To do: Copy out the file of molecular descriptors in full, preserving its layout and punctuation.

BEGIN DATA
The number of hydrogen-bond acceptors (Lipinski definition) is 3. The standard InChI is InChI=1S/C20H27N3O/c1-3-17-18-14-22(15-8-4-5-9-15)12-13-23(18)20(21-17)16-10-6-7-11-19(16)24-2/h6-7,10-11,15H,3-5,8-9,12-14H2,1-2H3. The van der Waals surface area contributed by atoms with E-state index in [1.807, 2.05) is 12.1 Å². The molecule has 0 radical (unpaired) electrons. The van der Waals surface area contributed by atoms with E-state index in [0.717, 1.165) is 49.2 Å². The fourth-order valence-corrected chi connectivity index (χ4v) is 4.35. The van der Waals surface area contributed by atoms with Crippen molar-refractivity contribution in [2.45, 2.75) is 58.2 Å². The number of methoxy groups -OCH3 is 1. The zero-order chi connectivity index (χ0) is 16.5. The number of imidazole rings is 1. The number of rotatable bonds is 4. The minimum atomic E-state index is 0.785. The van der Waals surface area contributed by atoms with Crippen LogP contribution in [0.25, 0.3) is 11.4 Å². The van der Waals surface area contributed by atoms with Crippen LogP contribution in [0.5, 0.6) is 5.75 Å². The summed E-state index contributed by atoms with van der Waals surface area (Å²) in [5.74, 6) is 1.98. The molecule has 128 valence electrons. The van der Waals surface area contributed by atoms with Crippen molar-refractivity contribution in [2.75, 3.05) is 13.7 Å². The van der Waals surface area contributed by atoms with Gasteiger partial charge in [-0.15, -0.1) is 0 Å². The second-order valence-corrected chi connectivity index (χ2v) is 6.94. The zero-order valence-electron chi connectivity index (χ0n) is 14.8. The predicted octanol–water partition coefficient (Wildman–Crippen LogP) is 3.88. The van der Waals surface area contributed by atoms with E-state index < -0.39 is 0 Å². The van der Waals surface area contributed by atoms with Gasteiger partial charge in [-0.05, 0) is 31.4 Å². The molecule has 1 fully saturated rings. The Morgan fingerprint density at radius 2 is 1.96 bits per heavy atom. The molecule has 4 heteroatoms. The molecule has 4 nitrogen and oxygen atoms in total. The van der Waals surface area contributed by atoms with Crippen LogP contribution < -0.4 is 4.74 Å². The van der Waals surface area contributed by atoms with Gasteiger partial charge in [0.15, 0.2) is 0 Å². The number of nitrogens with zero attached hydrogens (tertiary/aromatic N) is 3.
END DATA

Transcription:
The number of hydrogen-bond acceptors (Lipinski definition) is 3. The standard InChI is InChI=1S/C20H27N3O/c1-3-17-18-14-22(15-8-4-5-9-15)12-13-23(18)20(21-17)16-10-6-7-11-19(16)24-2/h6-7,10-11,15H,3-5,8-9,12-14H2,1-2H3. The van der Waals surface area contributed by atoms with E-state index in [1.807, 2.05) is 12.1 Å². The molecule has 0 radical (unpaired) electrons. The van der Waals surface area contributed by atoms with E-state index in [0.717, 1.165) is 49.2 Å². The fourth-order valence-corrected chi connectivity index (χ4v) is 4.35. The van der Waals surface area contributed by atoms with Crippen molar-refractivity contribution in [2.45, 2.75) is 58.2 Å². The number of methoxy groups -OCH3 is 1. The zero-order chi connectivity index (χ0) is 16.5. The number of imidazole rings is 1. The number of rotatable bonds is 4. The minimum atomic E-state index is 0.785. The van der Waals surface area contributed by atoms with Crippen LogP contribution in [0.25, 0.3) is 11.4 Å². The van der Waals surface area contributed by atoms with Crippen LogP contribution in [0.5, 0.6) is 5.75 Å². The summed E-state index contributed by atoms with van der Waals surface area (Å²) in [5.74, 6) is 1.98. The molecule has 128 valence electrons. The van der Waals surface area contributed by atoms with Crippen molar-refractivity contribution in [2.75, 3.05) is 13.7 Å². The van der Waals surface area contributed by atoms with Gasteiger partial charge in [-0.15, -0.1) is 0 Å². The second-order valence-corrected chi connectivity index (χ2v) is 6.94. The zero-order valence-electron chi connectivity index (χ0n) is 14.8. The predicted octanol–water partition coefficient (Wildman–Crippen LogP) is 3.88. The van der Waals surface area contributed by atoms with E-state index < -0.39 is 0 Å². The van der Waals surface area contributed by atoms with Gasteiger partial charge in [-0.05, 0) is 31.4 Å². The molecule has 1 fully saturated rings. The Morgan fingerprint density at radius 2 is 1.96 bits per heavy atom. The molecule has 4 heteroatoms. The molecule has 4 nitrogen and oxygen atoms in total. The van der Waals surface area contributed by atoms with Crippen LogP contribution < -0.4 is 4.74 Å². The van der Waals surface area contributed by atoms with Gasteiger partial charge in [0.15, 0.2) is 0 Å². The number of nitrogens with zero attached hydrogens (tertiary/aromatic N) is 3.